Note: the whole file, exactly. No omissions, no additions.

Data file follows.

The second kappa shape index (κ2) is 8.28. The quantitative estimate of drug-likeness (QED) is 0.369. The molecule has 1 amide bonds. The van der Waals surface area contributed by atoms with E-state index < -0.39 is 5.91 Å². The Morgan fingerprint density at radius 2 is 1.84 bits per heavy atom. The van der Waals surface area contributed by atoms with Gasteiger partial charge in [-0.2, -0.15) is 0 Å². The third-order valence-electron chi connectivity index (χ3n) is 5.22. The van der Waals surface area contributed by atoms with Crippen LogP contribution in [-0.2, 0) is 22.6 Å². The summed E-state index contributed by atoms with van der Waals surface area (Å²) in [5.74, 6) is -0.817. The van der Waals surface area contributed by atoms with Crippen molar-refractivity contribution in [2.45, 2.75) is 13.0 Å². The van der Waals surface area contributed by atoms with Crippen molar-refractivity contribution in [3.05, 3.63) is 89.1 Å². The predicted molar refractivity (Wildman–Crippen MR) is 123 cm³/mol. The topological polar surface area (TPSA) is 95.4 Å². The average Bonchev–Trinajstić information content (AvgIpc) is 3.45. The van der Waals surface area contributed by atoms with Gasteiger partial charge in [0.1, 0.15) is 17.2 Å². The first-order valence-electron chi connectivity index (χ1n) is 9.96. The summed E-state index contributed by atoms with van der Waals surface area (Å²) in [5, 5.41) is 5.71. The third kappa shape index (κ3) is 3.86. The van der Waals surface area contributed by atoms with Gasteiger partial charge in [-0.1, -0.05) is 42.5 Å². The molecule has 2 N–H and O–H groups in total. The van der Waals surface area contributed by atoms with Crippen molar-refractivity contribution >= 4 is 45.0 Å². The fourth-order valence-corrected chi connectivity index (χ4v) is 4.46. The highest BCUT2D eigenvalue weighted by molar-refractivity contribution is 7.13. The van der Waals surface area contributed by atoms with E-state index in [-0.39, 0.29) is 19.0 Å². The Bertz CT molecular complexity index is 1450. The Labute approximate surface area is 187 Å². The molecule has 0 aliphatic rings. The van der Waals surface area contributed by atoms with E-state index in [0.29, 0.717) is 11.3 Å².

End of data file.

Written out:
The second kappa shape index (κ2) is 8.28. The quantitative estimate of drug-likeness (QED) is 0.369. The molecule has 1 amide bonds. The van der Waals surface area contributed by atoms with E-state index < -0.39 is 5.91 Å². The Morgan fingerprint density at radius 2 is 1.84 bits per heavy atom. The van der Waals surface area contributed by atoms with Gasteiger partial charge in [-0.2, -0.15) is 0 Å². The third-order valence-electron chi connectivity index (χ3n) is 5.22. The van der Waals surface area contributed by atoms with Crippen LogP contribution in [-0.2, 0) is 22.6 Å². The summed E-state index contributed by atoms with van der Waals surface area (Å²) in [5.74, 6) is -0.817. The van der Waals surface area contributed by atoms with Crippen molar-refractivity contribution in [2.45, 2.75) is 13.0 Å². The van der Waals surface area contributed by atoms with Crippen molar-refractivity contribution in [3.05, 3.63) is 89.1 Å². The predicted molar refractivity (Wildman–Crippen MR) is 123 cm³/mol. The topological polar surface area (TPSA) is 95.4 Å². The average Bonchev–Trinajstić information content (AvgIpc) is 3.45. The van der Waals surface area contributed by atoms with Gasteiger partial charge in [0.1, 0.15) is 17.2 Å². The first-order valence-electron chi connectivity index (χ1n) is 9.96. The summed E-state index contributed by atoms with van der Waals surface area (Å²) in [5, 5.41) is 5.71. The third kappa shape index (κ3) is 3.86. The van der Waals surface area contributed by atoms with Gasteiger partial charge in [-0.1, -0.05) is 42.5 Å². The molecule has 2 N–H and O–H groups in total. The van der Waals surface area contributed by atoms with Crippen molar-refractivity contribution >= 4 is 45.0 Å². The fourth-order valence-corrected chi connectivity index (χ4v) is 4.46. The highest BCUT2D eigenvalue weighted by molar-refractivity contribution is 7.13. The van der Waals surface area contributed by atoms with E-state index in [-0.39, 0.29) is 19.0 Å². The Bertz CT molecular complexity index is 1450. The Labute approximate surface area is 187 Å². The molecule has 0 aliphatic rings. The van der Waals surface area contributed by atoms with E-state index in [0.29, 0.717) is 11.3 Å².